Graphic Novelties

AUTHOR'S NOTE: This blog has been superseded by my Culture Shock blog.

Thursday, February 23, 2006

Good for me, bad for you

Bookslut founder Jessa Crispin defends the double standard of self-publishing. For books, it's a sign of desperation, but for comics, it means heightened credibility.

1 Comments:

At 2:14 PM, Blogger James A. Owen said...

With mainstream 'books', it's almost pathological. The only guy I know who's gotten away with it is Dave Eggers - and that's in part because of his larger rep.

It may have to do with quantity of content (as opposed to volume):

A professionally-presented comic book is accorded the same distribution venues (i.e., Diamond) as the companies that produce most of the volume. In terms of percentage of titles, the back of the catalog is, say, 50% of the market.

In traditional publishing, a smaller outfit has a much harder time getting into the cycle of things; it's practically a closed system. So a self-produced book, however lovely, doesn't carry the weight or credibility as one from Random House or Tor.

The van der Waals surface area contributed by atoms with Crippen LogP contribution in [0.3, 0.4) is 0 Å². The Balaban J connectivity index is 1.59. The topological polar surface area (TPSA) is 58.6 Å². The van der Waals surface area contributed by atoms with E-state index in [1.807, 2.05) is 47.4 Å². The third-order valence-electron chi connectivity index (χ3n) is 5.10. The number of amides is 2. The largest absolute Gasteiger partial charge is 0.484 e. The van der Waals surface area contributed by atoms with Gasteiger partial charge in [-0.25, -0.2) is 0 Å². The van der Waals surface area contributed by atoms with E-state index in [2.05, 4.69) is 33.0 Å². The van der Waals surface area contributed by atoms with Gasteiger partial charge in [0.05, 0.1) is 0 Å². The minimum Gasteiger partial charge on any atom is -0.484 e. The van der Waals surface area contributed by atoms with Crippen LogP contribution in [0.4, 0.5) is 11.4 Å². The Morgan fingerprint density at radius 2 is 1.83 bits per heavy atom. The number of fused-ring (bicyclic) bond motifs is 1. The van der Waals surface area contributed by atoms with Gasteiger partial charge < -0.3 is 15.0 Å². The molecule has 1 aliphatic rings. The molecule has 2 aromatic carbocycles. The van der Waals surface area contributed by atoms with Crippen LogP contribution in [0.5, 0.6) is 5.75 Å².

Strangely enough, in a discussion about Eggers, another author and I were talking about releasing prose books through our own imprints, and a prominent bookseller said that we'd be more credible if we published each others' books, rather than doing it ourselves. Even if the arrangement was a 'straw deal', that had no real economic basis.

With comics, it's more about the work: if it's good, and can sit on the shelf next to the best works - and if a retailer thinks they can sell it, that's all that matters.

 

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